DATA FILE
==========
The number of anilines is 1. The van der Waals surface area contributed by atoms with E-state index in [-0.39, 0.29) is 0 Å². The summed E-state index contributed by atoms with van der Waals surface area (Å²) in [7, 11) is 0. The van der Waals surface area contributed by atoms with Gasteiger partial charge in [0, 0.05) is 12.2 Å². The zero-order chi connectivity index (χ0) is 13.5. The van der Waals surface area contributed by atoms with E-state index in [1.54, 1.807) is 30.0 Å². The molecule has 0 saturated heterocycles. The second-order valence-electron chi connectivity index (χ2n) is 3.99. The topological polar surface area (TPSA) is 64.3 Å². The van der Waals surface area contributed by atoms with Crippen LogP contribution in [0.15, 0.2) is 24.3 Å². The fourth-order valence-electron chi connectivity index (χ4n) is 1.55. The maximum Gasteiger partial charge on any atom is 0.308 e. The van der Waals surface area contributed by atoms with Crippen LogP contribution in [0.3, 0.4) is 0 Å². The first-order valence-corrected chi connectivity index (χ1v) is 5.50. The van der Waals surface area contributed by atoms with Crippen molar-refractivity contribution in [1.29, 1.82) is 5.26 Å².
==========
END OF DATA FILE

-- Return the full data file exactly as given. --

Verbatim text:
The number of anilines is 1. The van der Waals surface area contributed by atoms with E-state index in [-0.39, 0.29) is 0 Å². The summed E-state index contributed by atoms with van der Waals surface area (Å²) in [7, 11) is 0. The van der Waals surface area contributed by atoms with Gasteiger partial charge in [0, 0.05) is 12.2 Å². The zero-order chi connectivity index (χ0) is 13.5. The van der Waals surface area contributed by atoms with E-state index in [1.54, 1.807) is 30.0 Å². The molecule has 0 saturated heterocycles. The second-order valence-electron chi connectivity index (χ2n) is 3.99. The topological polar surface area (TPSA) is 64.3 Å². The van der Waals surface area contributed by atoms with Crippen LogP contribution in [0.15, 0.2) is 24.3 Å². The fourth-order valence-electron chi connectivity index (χ4n) is 1.55. The maximum Gasteiger partial charge on any atom is 0.308 e. The van der Waals surface area contributed by atoms with Crippen LogP contribution in [0.3, 0.4) is 0 Å². The first-order valence-corrected chi connectivity index (χ1v) is 5.50. The van der Waals surface area contributed by atoms with Crippen molar-refractivity contribution in [1.29, 1.82) is 5.26 Å².